Using Metaphors to Support Vocabulary Teaching
One of the really fun things about writing posts about vocabulary is that it gives us a great excuse to browse some teacher and SLP blogs. Sometimes their creativity blows me away, not to mention how incredibly engaging and cute they are! I especially love the creative themes that they use to go way beyond the ‘Vivid Verbs’ concept.
Metaphors and visual imagery are both research-backed strategies for retaining new information. That’s important, especially as we move beyond core vocabulary and expose our AAC learners to a richer lexicon. Both can be used in a variety of games and activities and go a long way toward build engagement about new word learning. In the hands of an enthusiastic instructor, a metaphor can be developed into a theme that boosts the ‘fun factor,’ which is important when we’re trying to build the buzz around new word learning.
Here are some of our favorite metaphors that can be used as themes in vocabulary lessons. Are there some that might resonate with your AAC learners?
- Word Detective: Search out new words. Look for clues on word meanings.
- Word Catcher: Snag some new words in your net or web. Catch ‘em in your mitt for a sports-themed approach or add some Pokemon flair.
- Word Wizard: Change the root word into a different form of
that word with the flick of a wand or a magic word-changing spell.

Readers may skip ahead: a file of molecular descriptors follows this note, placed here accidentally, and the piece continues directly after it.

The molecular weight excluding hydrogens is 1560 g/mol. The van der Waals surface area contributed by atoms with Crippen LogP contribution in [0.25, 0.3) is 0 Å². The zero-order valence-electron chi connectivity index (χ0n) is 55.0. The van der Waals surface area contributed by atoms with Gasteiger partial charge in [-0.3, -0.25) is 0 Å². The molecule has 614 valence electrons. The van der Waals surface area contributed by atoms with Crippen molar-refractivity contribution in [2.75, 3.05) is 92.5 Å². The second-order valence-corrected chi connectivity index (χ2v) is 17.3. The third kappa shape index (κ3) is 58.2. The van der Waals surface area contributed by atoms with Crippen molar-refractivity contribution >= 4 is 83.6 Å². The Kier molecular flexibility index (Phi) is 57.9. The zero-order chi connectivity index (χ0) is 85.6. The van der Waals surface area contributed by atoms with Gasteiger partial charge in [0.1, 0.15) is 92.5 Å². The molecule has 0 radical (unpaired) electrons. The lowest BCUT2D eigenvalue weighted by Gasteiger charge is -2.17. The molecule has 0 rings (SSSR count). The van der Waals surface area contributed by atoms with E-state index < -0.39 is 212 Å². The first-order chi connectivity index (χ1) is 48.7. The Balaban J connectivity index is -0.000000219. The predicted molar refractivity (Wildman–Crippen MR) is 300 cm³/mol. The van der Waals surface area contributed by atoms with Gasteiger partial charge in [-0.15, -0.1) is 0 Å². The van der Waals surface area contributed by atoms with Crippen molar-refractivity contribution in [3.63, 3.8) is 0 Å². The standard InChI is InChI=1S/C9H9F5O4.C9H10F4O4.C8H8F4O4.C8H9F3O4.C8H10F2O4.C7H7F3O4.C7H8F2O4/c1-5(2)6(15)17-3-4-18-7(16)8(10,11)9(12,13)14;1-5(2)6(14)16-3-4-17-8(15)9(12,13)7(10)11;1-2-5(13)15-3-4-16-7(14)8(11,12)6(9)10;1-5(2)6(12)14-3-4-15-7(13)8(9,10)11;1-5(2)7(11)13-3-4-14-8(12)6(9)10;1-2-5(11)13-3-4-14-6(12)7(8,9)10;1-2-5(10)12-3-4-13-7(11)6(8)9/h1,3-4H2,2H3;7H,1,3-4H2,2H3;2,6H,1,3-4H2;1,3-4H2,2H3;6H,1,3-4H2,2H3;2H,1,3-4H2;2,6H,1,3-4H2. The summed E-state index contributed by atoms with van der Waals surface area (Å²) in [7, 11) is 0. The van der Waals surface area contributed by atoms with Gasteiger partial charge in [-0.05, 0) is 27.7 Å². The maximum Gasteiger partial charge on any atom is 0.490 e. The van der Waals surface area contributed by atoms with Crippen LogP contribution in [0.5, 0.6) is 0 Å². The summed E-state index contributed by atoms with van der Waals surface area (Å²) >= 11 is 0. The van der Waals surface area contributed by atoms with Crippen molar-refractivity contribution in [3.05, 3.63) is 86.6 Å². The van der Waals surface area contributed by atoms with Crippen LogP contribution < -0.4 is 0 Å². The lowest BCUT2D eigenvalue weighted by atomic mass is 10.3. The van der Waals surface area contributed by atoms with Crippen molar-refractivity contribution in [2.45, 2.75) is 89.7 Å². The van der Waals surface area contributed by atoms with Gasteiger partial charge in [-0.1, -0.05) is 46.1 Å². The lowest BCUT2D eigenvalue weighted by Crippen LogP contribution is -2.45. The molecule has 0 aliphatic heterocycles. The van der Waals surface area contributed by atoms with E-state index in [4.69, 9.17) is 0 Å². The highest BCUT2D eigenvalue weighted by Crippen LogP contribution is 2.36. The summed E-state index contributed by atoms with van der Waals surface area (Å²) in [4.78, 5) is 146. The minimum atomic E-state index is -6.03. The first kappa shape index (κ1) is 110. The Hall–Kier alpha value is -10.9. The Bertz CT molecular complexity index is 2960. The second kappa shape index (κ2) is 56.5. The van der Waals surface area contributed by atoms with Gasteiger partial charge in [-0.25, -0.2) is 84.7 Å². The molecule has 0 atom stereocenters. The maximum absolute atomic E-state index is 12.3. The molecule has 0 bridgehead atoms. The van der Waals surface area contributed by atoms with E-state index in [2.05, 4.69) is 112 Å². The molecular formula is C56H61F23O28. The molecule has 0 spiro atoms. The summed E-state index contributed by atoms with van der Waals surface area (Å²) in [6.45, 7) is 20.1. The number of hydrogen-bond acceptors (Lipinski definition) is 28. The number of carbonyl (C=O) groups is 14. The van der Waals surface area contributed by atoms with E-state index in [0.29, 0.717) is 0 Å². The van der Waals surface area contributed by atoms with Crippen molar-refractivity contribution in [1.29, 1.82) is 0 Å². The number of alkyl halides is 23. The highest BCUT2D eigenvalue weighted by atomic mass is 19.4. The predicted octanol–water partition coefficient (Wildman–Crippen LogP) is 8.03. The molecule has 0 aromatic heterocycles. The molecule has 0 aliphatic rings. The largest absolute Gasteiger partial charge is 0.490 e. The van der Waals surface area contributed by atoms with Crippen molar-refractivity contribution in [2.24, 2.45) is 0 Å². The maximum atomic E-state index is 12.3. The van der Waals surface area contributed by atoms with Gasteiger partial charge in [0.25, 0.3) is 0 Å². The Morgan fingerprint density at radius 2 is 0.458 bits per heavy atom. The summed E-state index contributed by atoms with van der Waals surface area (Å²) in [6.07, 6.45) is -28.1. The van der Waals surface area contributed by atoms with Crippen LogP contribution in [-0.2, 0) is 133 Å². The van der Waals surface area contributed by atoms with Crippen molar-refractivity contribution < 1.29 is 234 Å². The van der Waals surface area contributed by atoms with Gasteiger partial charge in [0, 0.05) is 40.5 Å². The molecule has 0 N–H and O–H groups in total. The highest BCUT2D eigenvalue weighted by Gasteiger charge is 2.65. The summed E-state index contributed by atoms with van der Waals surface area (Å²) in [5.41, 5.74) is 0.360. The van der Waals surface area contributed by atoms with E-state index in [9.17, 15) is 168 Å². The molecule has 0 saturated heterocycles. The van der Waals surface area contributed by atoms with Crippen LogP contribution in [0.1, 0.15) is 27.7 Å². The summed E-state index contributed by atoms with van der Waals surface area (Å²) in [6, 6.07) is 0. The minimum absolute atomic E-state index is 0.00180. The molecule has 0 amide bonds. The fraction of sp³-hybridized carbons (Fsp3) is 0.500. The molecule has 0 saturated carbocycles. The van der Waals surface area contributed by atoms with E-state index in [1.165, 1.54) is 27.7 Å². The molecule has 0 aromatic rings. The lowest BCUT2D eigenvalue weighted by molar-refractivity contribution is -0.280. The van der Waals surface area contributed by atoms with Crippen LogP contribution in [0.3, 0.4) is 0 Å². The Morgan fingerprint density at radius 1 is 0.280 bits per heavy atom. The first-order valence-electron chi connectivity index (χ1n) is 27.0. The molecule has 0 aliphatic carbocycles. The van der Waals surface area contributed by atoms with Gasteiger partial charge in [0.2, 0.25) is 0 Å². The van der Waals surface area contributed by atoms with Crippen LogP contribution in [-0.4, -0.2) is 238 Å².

- Word Safari: Go on the hunt for ways to use new words.
- Walk the Plank: Pirate themed materials are everywhere these days. If that works for your learners, have boring, over-used words ‘walk the plank.’ Then brainstorm some more suitable substitutes.
- Word Zombies: These words have no life in them.
- Powerhouse Words: These words knock out the boring competition.
- Word Graveyard: RIP to dull, lifeless words. ‘Said’ is dead!
- Tired Words: Put over-used words to bed and use vivid ones instead.
- Out of Gas: Replace the words that ran out of fuel. Rev up those engines with more interesting words.
- Vocabulary Vine: Grow a garden of new words.
From bulletin boards and posters to vocabulary notebooks and chants, there are lots of prAACtical uses for this imagery in your semantic instruction. Are there creative metaphors that you’ve run across? We’d love to hear about them
This post was written by Carole Zangari